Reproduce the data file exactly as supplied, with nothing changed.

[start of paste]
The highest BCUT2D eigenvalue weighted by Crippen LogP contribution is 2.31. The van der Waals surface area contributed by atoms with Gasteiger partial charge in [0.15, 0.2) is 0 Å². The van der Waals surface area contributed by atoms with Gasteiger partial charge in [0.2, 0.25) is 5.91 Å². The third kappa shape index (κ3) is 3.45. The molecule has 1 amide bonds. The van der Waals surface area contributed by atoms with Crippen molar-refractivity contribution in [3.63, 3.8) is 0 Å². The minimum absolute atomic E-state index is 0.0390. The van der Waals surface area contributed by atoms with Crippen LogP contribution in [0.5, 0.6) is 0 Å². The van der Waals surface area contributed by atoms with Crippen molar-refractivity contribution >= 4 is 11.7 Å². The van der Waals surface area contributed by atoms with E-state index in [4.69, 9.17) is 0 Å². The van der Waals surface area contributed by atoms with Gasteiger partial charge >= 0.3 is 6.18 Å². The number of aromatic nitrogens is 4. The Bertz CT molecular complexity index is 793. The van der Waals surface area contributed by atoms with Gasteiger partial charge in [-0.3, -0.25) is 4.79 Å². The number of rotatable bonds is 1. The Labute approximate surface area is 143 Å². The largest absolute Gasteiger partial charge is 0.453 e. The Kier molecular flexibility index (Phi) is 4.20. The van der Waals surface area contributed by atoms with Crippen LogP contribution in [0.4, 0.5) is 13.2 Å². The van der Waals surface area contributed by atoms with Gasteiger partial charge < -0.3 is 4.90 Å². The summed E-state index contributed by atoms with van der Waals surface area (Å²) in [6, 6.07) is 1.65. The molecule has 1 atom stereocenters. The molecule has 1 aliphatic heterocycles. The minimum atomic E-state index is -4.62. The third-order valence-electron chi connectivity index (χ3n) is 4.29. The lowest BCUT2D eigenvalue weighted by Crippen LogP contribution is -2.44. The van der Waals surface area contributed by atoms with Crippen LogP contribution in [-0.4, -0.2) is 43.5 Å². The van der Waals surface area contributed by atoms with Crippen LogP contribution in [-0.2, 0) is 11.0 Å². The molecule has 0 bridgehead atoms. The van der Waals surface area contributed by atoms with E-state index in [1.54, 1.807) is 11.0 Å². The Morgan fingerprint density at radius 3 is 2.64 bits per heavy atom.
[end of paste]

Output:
The highest BCUT2D eigenvalue weighted by Crippen LogP contribution is 2.31. The van der Waals surface area contributed by atoms with Gasteiger partial charge in [0.15, 0.2) is 0 Å². The van der Waals surface area contributed by atoms with Gasteiger partial charge in [0.2, 0.25) is 5.91 Å². The third kappa shape index (κ3) is 3.45. The molecule has 1 amide bonds. The van der Waals surface area contributed by atoms with Crippen molar-refractivity contribution in [3.63, 3.8) is 0 Å². The minimum absolute atomic E-state index is 0.0390. The van der Waals surface area contributed by atoms with Crippen LogP contribution in [0.5, 0.6) is 0 Å². The van der Waals surface area contributed by atoms with Crippen molar-refractivity contribution >= 4 is 11.7 Å². The van der Waals surface area contributed by atoms with E-state index in [4.69, 9.17) is 0 Å². The van der Waals surface area contributed by atoms with Gasteiger partial charge >= 0.3 is 6.18 Å². The number of aromatic nitrogens is 4. The Bertz CT molecular complexity index is 793. The van der Waals surface area contributed by atoms with Gasteiger partial charge in [-0.3, -0.25) is 4.79 Å². The number of rotatable bonds is 1. The Labute approximate surface area is 143 Å². The largest absolute Gasteiger partial charge is 0.453 e. The Kier molecular flexibility index (Phi) is 4.20. The van der Waals surface area contributed by atoms with Crippen LogP contribution in [0.4, 0.5) is 13.2 Å². The van der Waals surface area contributed by atoms with Gasteiger partial charge < -0.3 is 4.90 Å². The summed E-state index contributed by atoms with van der Waals surface area (Å²) in [6, 6.07) is 1.65. The molecule has 1 atom stereocenters. The molecule has 1 aliphatic heterocycles. The minimum atomic E-state index is -4.62. The third-order valence-electron chi connectivity index (χ3n) is 4.29. The lowest BCUT2D eigenvalue weighted by Crippen LogP contribution is -2.44. The van der Waals surface area contributed by atoms with Crippen LogP contribution in [-0.4, -0.2) is 43.5 Å². The van der Waals surface area contributed by atoms with Crippen LogP contribution in [-0.2, 0) is 11.0 Å². The molecule has 0 bridgehead atoms. The van der Waals surface area contributed by atoms with E-state index in [1.54, 1.807) is 11.0 Å². The Morgan fingerprint density at radius 3 is 2.64 bits per heavy atom.